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dc.contributor.advisorSmythe, Liz
dc.contributor.advisorHunter, Marion
dc.contributor.advisorBarlow, Anne
dc.contributor.authorPayne, Julie
dc.date.accessioned2018-02-14T01:29:53Z
dc.date.available2018-02-14T01:29:53Z
dc.date.copyright2005
dc.identifier.urihttp://hdl.handle.net/10292/11250
dc.description.abstractThe purpose of this hermeneutic phenomenological research is to ‘show’ the lived experience of young pregnant women. The research question asks, “What is the experience of ‘being pregnant’ for women under the age of nineteen”? The method used is described by van Manen (1990). The data analysis draws on notions from Heidegger (1962). This research was set in the context of South Auckland, New Zealand where eleven young women were interviewed. They experience ‘being pregnant’ in the context of their ethnicity, religious beliefs and socio-economic status. Further, they face the opinions and judgments of a societal view that they are too young to be pregnant. This research revealed that young pregnant women experience many paradoxes and tensions in ‘being pregnant’. These are reflected in all the changes they go through as they ‘come to accept’ being pregnant and as they ‘become’ significantly changed. It has highlighted that young pregnant women ‘need others’ in their lives to provide them with necessary support and care during pregnancy. Knowing that they are pregnant throws their lives into disarray. These young women talked of a sense that it was ‘right’ to keep on with the pregnancy, even in the face of many difficulties. They are pulled by the social forces of peers to continue behaviours that put their fetus at risk. It is only when it hits them that they really are going to have a baby that they begin to take responsibility for safe, healthy living. This research has exposed the need for midwives to ‘work along side’ young pregnant women assisting them in making the experience of ‘being pregnant’ easier. It is vital that midwives earn the trust of the young women if their care is to be effective. This is done by midwives providing continuity of care, making home visits and giving appropriate information in a sensitive manner. Midwifery care needs to be flexible, tailored to the individual needs of each young pregnant woman.en_NZ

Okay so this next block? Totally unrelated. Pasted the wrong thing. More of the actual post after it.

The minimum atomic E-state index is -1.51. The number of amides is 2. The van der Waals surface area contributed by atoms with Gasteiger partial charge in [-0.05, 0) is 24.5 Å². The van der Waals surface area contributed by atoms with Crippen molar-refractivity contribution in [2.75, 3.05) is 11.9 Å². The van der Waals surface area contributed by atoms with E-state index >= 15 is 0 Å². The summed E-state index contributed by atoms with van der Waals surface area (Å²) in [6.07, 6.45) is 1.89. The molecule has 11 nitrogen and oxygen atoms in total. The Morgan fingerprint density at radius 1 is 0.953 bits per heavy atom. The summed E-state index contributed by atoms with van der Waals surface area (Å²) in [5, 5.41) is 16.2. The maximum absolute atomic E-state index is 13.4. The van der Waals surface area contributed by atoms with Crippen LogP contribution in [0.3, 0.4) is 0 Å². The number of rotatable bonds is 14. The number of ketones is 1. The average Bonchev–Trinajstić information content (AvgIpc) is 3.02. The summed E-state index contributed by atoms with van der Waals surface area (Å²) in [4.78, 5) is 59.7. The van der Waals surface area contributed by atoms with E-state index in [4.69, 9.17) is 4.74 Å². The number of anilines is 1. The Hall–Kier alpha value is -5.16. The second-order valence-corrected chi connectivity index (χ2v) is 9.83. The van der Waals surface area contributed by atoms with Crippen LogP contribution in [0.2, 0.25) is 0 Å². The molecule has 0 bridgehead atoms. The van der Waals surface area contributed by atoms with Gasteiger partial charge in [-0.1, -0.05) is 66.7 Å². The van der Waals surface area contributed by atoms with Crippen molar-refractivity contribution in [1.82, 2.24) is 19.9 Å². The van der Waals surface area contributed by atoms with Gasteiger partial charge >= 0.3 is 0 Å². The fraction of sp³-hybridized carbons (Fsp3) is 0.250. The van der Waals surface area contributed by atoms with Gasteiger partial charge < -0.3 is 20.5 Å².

dc.language.isoenen_NZ
dc.publisherAuckland University of Technology
dc.subjectTeenage pregnancyen_NZ
dc.subjectMidwiferyen_NZ
dc.subjectPregnancyen_NZ
dc.subjectNew Zealanden_NZ
dc.titleThe lived experience of being pregnant for women under the age of nineteen: Young and pregnanten_NZ
dc.typeThesisen_NZ
thesis.degree.grantorAuckland University of Technology
thesis.degree.nameMaster of Health Scienceen_NZ
dc.rights.accessrightsOpenAccess


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